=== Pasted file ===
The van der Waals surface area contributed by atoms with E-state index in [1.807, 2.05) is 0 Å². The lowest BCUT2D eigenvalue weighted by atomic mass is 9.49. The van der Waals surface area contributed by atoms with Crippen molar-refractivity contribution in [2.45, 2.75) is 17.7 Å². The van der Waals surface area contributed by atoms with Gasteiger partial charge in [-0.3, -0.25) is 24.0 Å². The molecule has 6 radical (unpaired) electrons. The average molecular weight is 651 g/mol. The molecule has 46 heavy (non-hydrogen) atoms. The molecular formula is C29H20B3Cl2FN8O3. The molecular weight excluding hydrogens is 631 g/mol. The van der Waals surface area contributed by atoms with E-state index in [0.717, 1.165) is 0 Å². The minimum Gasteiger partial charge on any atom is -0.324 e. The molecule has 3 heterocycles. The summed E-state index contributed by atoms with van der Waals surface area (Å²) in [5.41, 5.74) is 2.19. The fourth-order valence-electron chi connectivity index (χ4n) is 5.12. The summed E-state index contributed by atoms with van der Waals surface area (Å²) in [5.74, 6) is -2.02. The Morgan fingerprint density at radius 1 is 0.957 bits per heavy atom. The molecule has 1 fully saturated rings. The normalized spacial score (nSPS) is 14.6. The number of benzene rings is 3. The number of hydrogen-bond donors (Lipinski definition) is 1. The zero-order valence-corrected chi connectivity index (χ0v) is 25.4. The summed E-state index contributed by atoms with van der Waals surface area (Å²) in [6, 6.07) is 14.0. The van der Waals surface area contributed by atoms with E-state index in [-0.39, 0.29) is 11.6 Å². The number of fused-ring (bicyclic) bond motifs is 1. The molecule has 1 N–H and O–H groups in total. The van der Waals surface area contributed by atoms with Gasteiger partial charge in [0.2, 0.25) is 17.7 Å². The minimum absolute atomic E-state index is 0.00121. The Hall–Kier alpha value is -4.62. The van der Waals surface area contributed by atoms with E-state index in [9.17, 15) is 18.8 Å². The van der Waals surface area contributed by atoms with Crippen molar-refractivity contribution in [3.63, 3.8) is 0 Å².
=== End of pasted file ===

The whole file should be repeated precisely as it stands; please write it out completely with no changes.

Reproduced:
The van der Waals surface area contributed by atoms with E-state index in [1.807, 2.05) is 0 Å². The lowest BCUT2D eigenvalue weighted by atomic mass is 9.49. The van der Waals surface area contributed by atoms with Crippen molar-refractivity contribution in [2.45, 2.75) is 17.7 Å². The van der Waals surface area contributed by atoms with Gasteiger partial charge in [-0.3, -0.25) is 24.0 Å². The molecule has 6 radical (unpaired) electrons. The average molecular weight is 651 g/mol. The molecule has 46 heavy (non-hydrogen) atoms. The molecular formula is C29H20B3Cl2FN8O3. The molecular weight excluding hydrogens is 631 g/mol. The van der Waals surface area contributed by atoms with E-state index in [0.717, 1.165) is 0 Å². The minimum Gasteiger partial charge on any atom is -0.324 e. The molecule has 3 heterocycles. The summed E-state index contributed by atoms with van der Waals surface area (Å²) in [5.41, 5.74) is 2.19. The fourth-order valence-electron chi connectivity index (χ4n) is 5.12. The summed E-state index contributed by atoms with van der Waals surface area (Å²) in [5.74, 6) is -2.02. The Morgan fingerprint density at radius 1 is 0.957 bits per heavy atom. The molecule has 1 fully saturated rings. The normalized spacial score (nSPS) is 14.6. The number of benzene rings is 3. The number of hydrogen-bond donors (Lipinski definition) is 1. The zero-order valence-corrected chi connectivity index (χ0v) is 25.4. The summed E-state index contributed by atoms with van der Waals surface area (Å²) in [6, 6.07) is 14.0. The van der Waals surface area contributed by atoms with E-state index in [-0.39, 0.29) is 11.6 Å². The number of fused-ring (bicyclic) bond motifs is 1. The molecule has 1 N–H and O–H groups in total. The van der Waals surface area contributed by atoms with Gasteiger partial charge in [0.2, 0.25) is 17.7 Å². The minimum absolute atomic E-state index is 0.00121. The Hall–Kier alpha value is -4.62. The van der Waals surface area contributed by atoms with E-state index in [9.17, 15) is 18.8 Å². The van der Waals surface area contributed by atoms with Crippen molar-refractivity contribution in [3.63, 3.8) is 0 Å².